Feeds:
Posts
Comments

Posts Tagged ‘owl’

A week ago we had an unexpected but welcome guest arrive at our house. It was late evening, we had gotten the kids into bed, though neither one had yet given into sleep. Jane and I were both reading, when we slowly became aware of a strange sound coming from outside.

Initially we thought the sound was coming from a neighborhood dog, howling somewhere in the distance. Our big dog was at the foot of the bed sleeping, our little yapping terrier had already been put to bed, and our cat’s distinct yowl comes from directly below the window, never above and to the left (our room is on the second floor).

As the calls made their way through book induced fog and into the small portions of our brain still conscious to reality, we simultaneously came to the conclusion that we had something else outside our window.

The sounds were very distinct, and so perfect in repetition that I thought for a while it may have been a neighborhood child with a new toy. The calls were: hoo, hoo, hoo, hoo; then a pause and repeat. The first two low calls were identical, the third a bit lower and then the last higher than the prior three.

Wide awake now, with our minds returning first to Alaska and then our home, we quickly recognized this as an owl. (I know, it should have been obvious to begin with.) We called Jolie and Ali into our room and turned out the lights, listening to the owl call for another 5 minutes before it went quiet.

In the meantime, I rounded up our bird books to see what owls made a similar call. Neither book had much information on calls, but my grandmother’s old bird book described the call of the Great Horned Owl as 4 to 7 low hoots, not too far off what we had heard. Jolie and Ali recreated the call as follows (Jane refused to give a hoot):

Ali hoot

Jolie hoot

Eventually we got the kids settled down and back in bed. We resumed reading and eventually went to sleep. Both Jane and I woke up later in the night, hearing the call from a greater distance and elevation. Until then, I had retained some doubt that it might have been a child or jokester, but hearing the call at three confirmed it was unlikely. If it was either, I take consolation in that it was a cold evening and I’ll have the opportunity to write their obituary when they are pulled from a snow bank in the spring breakup.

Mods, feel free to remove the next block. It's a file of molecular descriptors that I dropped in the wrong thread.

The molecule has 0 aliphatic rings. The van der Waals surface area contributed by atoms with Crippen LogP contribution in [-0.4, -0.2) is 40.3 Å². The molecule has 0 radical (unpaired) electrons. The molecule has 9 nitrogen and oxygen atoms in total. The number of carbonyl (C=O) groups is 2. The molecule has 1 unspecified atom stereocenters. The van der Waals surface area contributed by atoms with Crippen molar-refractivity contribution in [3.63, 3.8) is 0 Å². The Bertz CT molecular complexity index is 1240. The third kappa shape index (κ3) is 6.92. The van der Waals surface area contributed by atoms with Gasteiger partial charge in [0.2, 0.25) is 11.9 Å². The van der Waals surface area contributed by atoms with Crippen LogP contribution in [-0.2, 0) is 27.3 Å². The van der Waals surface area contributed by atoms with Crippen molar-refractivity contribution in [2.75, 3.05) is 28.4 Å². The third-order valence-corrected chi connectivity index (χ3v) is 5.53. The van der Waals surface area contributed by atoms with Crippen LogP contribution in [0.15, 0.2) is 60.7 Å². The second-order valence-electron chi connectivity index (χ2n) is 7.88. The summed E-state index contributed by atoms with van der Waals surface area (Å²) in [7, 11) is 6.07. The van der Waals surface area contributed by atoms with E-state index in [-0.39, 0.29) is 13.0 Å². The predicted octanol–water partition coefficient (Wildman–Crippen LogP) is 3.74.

Getting back to civility, the following day I started researching owl calls on the internet. I came across this recording, which is very, very close to what we heard and we think confirms our unknown hooter as a Great Horned Owl. Great Horned Owl Call This is a great website on owls; there are some nice photos and additional information on owls. www.owlpages.com One site states that the Great Horned Owl can take prey as large as a cat or small dog. If I had known that the night we had our visiting owl, I may have even had time to put Lucy, the terrier, out before Jane had figured out what I was up to.

While researching owls, I came across the book title “I Heard the Owl Call my Name” by Margaret Craven. Apparently it was a NY Times Bestseller, back when I was learning to run and talk in 1973. It is based upon the British Columbian Kwakiutl Tribe’s belief that before you die you hear an owl call your name. It is a wonderful thought, and I can’t think of a better way to receive the news of my impending death than from the mysterious and seemingly omniscient owl. And without trying I’ve now added another book to my book list, which seems to be growing exponentially.

I will confess, however, that I am glad I couldn’t make out my name in the owl’s call the other night. I assume I wouldn’t hear it if it called someone else’s name. Can you imagine getting the news from someone other than the owl; “Hey dude, I heard this owl call your name, man. You are soooo dead.”

Fortunately, nobody else in the house has confessed to hearing the owl call their name, nor are they acting particularly nervous. Except maybe Lucy.

“Here Luce, come on Lucy, let’s go outdoors. I think there’s an owl calling your name…….”

Read Full Post »